He scooped her into his arms and settled her on his hip. Strange how just a week ago such a pose had felt awkward and precarious, and now it was the most natural in the world. “I’m here.” He smoothed the little girl’s dark hair. “I told you I’d come back.”
“She cried for you the entire time, Captain Shepherd.” A worried frown marred the inn landlady’s kind features.
He snuggled the baby more closely against him. It warmed his heart to be missed by someone, even this tiny orphan. “It was very good of you to look after her.”
“It’s no trouble. We aren’t so busy today, and I miss having children about now that mine are all grown. Also—” her eyes twinkled at him, “—you did say you’d pay extra.”
He grinned back. “Indeed I will, and for everything else you’ve done for us.” The landlady had dug out a cradle, pointed Gabe to secondhand shops where he could buy suitable clothing and advised him on what a child her age ought to eat and drink.
“Have you decided what to do with her when you go back to your regiment? There’s foundling homes, or you might pay someone to care for her.”
He shook his head. “Not a foundling home.” He’d been an orphan at Christmas once, too. The family who had found him had given him a home even before they’d suspected his true parentage. Now, twenty-five Christmases later, he couldn’t go back to Portugal until he’d made sure this child would be just as well cared for. “I’ll be writing my friends on her behalf tonight.”
He hadn’t intended to tell the friends in question he was back in England—there was too great a chance they hadn’t yet forgiven him for the sin that had led to his exile. Still, for this child’s sake he’d set his guilt aside and risk their lingering wrath.
Edenwell Court, Kent, December 20
Cat always drifted into the breakfast room just after the post was delivered. Anthony wrote so faithfully now that they were engaged and it was proper for them to exchange letters. Such dear, amusing letters they were, too. When Aunt Edenwell had asked why she was marrying him, when she’d had richer and more handsome suitors, she’d explained that none of the others made her laugh so much. If she couldn’t be madly in love, at least she would go through her life as Lady Colville with a smile.
There was always the chance, too, of a letter from one of her Trevilian cousins or some of the friends she’d made in her London Seasons. And if she happened to glance at the newspaper to make sure there were no familiar names on any casualty lists that might be printed there and to see if the Sixty-First Regiment of Foot had been mentioned in the latest dispatches, what of it? Neither her parents nor Lord and Lady Edenwell had ever thought it unladylike for a woman to take an interest in the wider world.
So she couldn’t understand why Richard looked so startled and guilty as he stood when she walked in this morning. “Good morning, Cousin,” she said as she slipped past him to the sideboard to select a warm roll and pour herself a steaming cup of coffee.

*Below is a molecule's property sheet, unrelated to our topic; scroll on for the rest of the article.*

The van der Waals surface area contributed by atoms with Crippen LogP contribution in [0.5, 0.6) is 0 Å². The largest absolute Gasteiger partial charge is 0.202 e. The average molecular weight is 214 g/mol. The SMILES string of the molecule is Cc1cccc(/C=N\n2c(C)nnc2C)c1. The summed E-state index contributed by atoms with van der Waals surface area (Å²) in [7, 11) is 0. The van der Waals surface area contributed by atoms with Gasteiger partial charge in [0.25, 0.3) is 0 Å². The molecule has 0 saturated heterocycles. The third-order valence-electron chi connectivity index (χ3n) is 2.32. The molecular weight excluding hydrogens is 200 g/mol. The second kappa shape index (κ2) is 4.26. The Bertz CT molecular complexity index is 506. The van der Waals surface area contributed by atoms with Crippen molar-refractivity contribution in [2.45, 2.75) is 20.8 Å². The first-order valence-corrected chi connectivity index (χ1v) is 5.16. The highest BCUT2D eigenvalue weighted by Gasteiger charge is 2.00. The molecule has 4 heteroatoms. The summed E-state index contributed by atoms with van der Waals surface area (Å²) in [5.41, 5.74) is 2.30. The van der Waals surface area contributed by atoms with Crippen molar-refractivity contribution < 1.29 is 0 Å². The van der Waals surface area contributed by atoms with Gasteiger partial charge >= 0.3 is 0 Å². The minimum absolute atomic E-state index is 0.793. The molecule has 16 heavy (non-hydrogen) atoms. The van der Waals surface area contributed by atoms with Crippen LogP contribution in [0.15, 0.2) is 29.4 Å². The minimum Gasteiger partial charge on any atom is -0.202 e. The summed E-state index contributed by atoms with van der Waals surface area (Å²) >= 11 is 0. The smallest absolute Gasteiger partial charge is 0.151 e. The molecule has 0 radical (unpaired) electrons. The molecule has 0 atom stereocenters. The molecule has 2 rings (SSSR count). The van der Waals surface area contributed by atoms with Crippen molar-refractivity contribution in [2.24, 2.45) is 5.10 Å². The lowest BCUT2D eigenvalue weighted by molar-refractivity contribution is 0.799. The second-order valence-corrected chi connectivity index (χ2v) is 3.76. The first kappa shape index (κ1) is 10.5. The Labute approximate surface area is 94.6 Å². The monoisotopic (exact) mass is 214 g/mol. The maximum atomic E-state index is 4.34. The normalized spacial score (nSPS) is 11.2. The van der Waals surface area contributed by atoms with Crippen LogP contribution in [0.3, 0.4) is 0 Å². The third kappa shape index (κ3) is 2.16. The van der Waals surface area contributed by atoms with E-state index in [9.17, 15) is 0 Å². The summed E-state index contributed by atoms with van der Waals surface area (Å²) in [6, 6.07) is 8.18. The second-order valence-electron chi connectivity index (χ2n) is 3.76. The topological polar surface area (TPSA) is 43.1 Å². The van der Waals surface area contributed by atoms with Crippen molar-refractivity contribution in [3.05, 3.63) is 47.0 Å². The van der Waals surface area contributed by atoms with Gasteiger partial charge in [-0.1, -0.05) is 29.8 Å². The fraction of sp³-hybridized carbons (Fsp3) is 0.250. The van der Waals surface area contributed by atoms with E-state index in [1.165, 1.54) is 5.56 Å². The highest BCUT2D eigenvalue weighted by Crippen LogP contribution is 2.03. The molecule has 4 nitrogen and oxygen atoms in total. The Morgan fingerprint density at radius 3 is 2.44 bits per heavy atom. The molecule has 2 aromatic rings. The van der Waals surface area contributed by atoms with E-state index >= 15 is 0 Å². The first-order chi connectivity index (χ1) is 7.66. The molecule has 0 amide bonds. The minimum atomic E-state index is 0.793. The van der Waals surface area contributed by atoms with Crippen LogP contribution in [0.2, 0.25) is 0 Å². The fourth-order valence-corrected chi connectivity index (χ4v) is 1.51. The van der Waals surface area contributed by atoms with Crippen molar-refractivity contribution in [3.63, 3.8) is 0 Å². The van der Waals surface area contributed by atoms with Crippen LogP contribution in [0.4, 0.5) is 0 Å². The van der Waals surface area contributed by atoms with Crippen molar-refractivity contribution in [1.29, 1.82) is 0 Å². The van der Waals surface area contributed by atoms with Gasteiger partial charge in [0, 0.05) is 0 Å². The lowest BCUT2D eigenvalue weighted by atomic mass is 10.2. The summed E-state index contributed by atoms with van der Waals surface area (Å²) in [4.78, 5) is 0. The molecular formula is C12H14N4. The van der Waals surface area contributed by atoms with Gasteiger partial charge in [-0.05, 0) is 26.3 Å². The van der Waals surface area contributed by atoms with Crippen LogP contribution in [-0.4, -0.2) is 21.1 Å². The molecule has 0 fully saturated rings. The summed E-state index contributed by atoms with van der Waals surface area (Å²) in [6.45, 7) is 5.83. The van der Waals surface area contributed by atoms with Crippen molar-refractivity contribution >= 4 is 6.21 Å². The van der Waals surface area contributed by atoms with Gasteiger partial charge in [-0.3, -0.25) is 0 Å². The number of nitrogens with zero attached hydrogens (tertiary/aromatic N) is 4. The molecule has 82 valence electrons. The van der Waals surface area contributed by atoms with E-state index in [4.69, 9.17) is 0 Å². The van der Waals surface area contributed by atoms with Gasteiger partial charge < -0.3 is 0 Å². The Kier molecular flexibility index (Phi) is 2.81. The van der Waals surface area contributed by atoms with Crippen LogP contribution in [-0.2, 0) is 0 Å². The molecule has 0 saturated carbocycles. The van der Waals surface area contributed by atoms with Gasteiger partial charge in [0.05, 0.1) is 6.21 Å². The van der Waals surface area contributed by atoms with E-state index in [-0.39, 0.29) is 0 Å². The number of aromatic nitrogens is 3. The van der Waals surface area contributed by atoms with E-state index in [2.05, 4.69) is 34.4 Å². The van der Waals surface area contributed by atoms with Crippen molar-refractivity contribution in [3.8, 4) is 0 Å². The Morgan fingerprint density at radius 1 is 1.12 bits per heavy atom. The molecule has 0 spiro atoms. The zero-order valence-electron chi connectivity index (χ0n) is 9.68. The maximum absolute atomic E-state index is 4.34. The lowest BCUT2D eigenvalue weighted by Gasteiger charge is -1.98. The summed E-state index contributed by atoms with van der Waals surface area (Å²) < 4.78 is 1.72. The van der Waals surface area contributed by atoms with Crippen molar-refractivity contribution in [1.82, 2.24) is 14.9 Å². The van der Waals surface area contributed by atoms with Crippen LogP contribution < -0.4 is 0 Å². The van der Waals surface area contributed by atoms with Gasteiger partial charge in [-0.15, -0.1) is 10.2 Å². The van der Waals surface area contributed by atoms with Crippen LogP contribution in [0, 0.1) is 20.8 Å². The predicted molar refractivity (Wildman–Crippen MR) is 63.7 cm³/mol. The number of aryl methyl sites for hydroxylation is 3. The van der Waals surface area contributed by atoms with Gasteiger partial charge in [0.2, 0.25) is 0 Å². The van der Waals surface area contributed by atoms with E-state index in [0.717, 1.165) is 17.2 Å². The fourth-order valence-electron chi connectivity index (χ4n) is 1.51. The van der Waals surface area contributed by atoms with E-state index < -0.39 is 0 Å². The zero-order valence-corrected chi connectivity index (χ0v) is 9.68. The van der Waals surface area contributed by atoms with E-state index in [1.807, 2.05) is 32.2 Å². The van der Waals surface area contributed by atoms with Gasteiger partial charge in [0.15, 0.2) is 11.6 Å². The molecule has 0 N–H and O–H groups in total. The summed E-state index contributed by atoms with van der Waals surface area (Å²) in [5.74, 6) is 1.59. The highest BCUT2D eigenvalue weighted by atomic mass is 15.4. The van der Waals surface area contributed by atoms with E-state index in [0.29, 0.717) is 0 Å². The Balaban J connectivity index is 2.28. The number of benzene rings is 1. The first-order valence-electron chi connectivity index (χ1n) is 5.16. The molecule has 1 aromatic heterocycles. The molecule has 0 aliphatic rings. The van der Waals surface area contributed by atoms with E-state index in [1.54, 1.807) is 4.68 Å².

He smiled and resumed his seat, though he still seemed edgy. “A good morning to you, too, Kitty.”
She’d given up hope her family would ever stop using that childish name. Anthony called her Catherine, which pleased her. If she sometimes missed a rich, teasing voice saying Lady Cat, she’d had five years to grow accustomed. They’d been so young then. It had been all mistletoe and infatuation, nothing more. Well, perhaps there had been a measure of rebellion, too—the plain defiance of bestowing her affections upon the forbidden baseborn foundling instead of the noble cousin her aunt and uncle had all but served up to her on a platter.
If she prayed for him every night and lived in terror of seeing him on those casualty lists, it was only because she couldn’t bear it if he…if he died, all because Uncle Edenwell had kicked up such a fuss over a kiss. Well, perhaps there had been kisses in the plural, and it had been late at night with neither of them quite fully clothed. Still, she wasn’t ruined, and Gabe wasn’t a seducer. There had been no need to send him out of the country in disgrace.
But it was impossible to change the past, so she made herself smile as she took a chair at Richard’s right. “Anything of interest in the post?” she asked.
He shuffled the stack of papers and took a sip of his coffee before replying. “There’s a letter from Gabriel.”
Good God. Gabe. She darted a glance at Richard’s letters, searching for Gabe’s firm, distinctive handwriting. No. She must be calm. Her heart must stop racing, immediately. With carefully steady hands, she took up her own cup and drank. She was calm. If she was blushing she couldn’t feel it. Why should she blush? She would be married in less than a fortnight. Gabe was…five years ago. “Oh?” she asked, pleased that the syllable came out tolerably composed.